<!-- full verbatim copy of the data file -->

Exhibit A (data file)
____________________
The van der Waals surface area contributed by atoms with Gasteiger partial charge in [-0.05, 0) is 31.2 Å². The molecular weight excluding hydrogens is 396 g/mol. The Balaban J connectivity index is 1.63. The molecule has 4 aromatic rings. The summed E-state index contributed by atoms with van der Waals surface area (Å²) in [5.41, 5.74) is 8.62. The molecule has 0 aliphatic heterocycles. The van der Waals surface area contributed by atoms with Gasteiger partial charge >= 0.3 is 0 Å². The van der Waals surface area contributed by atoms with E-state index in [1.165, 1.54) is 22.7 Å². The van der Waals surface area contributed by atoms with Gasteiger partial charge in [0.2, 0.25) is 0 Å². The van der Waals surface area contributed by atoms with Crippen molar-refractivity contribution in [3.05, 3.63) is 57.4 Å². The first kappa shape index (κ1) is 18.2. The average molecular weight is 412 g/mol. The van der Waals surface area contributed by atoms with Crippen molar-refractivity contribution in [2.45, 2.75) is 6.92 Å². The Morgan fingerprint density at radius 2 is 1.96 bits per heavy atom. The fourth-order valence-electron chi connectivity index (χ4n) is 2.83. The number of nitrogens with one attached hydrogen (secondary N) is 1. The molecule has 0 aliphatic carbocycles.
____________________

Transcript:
The van der Waals surface area contributed by atoms with Gasteiger partial charge in [-0.05, 0) is 31.2 Å². The molecular weight excluding hydrogens is 396 g/mol. The Balaban J connectivity index is 1.63. The molecule has 4 aromatic rings. The summed E-state index contributed by atoms with van der Waals surface area (Å²) in [5.41, 5.74) is 8.62. The molecule has 0 aliphatic heterocycles. The van der Waals surface area contributed by atoms with Gasteiger partial charge >= 0.3 is 0 Å². The van der Waals surface area contributed by atoms with E-state index in [1.165, 1.54) is 22.7 Å². The van der Waals surface area contributed by atoms with Gasteiger partial charge in [0.2, 0.25) is 0 Å². The van der Waals surface area contributed by atoms with Crippen molar-refractivity contribution in [3.05, 3.63) is 57.4 Å². The first kappa shape index (κ1) is 18.2. The average molecular weight is 412 g/mol. The van der Waals surface area contributed by atoms with Crippen molar-refractivity contribution in [2.45, 2.75) is 6.92 Å². The Morgan fingerprint density at radius 2 is 1.96 bits per heavy atom. The fourth-order valence-electron chi connectivity index (χ4n) is 2.83. The number of nitrogens with one attached hydrogen (secondary N) is 1. The molecule has 0 aliphatic carbocycles.